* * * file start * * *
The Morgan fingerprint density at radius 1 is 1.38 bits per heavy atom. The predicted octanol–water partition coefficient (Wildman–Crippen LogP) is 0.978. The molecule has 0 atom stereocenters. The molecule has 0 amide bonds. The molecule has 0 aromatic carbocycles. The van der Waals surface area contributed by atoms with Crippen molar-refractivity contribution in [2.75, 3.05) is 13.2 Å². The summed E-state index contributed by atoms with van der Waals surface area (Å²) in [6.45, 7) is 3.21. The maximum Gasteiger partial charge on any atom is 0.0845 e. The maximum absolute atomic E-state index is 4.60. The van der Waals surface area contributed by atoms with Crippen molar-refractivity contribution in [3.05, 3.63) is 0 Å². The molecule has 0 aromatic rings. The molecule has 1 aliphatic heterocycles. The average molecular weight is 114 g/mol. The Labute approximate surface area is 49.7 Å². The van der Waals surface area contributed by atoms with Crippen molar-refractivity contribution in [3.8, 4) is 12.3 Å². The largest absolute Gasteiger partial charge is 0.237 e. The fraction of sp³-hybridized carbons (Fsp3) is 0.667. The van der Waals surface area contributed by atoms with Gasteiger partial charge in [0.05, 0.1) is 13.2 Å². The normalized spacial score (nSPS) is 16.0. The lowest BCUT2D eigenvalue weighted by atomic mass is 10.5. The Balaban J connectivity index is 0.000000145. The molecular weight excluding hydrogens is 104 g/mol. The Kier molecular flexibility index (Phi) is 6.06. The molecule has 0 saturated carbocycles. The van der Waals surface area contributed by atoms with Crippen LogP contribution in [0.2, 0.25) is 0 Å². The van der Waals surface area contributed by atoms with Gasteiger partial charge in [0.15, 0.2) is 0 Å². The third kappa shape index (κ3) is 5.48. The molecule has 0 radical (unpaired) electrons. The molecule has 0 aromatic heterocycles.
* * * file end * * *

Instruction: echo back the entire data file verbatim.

The Morgan fingerprint density at radius 1 is 1.38 bits per heavy atom. The predicted octanol–water partition coefficient (Wildman–Crippen LogP) is 0.978. The molecule has 0 atom stereocenters. The molecule has 0 amide bonds. The molecule has 0 aromatic carbocycles. The van der Waals surface area contributed by atoms with Crippen molar-refractivity contribution in [2.75, 3.05) is 13.2 Å². The summed E-state index contributed by atoms with van der Waals surface area (Å²) in [6.45, 7) is 3.21. The maximum Gasteiger partial charge on any atom is 0.0845 e. The maximum absolute atomic E-state index is 4.60. The van der Waals surface area contributed by atoms with Crippen molar-refractivity contribution in [3.05, 3.63) is 0 Å². The molecule has 0 aromatic rings. The molecule has 1 aliphatic heterocycles. The average molecular weight is 114 g/mol. The Labute approximate surface area is 49.7 Å². The van der Waals surface area contributed by atoms with Crippen molar-refractivity contribution in [3.8, 4) is 12.3 Å². The largest absolute Gasteiger partial charge is 0.237 e. The fraction of sp³-hybridized carbons (Fsp3) is 0.667. The van der Waals surface area contributed by atoms with Gasteiger partial charge in [0.05, 0.1) is 13.2 Å². The normalized spacial score (nSPS) is 16.0. The lowest BCUT2D eigenvalue weighted by atomic mass is 10.5. The Balaban J connectivity index is 0.000000145. The molecular weight excluding hydrogens is 104 g/mol. The Kier molecular flexibility index (Phi) is 6.06. The molecule has 0 saturated carbocycles. The van der Waals surface area contributed by atoms with Crippen LogP contribution in [0.2, 0.25) is 0 Å². The van der Waals surface area contributed by atoms with Gasteiger partial charge in [0.15, 0.2) is 0 Å². The third kappa shape index (κ3) is 5.48. The molecule has 0 radical (unpaired) electrons. The molecule has 0 aromatic heterocycles.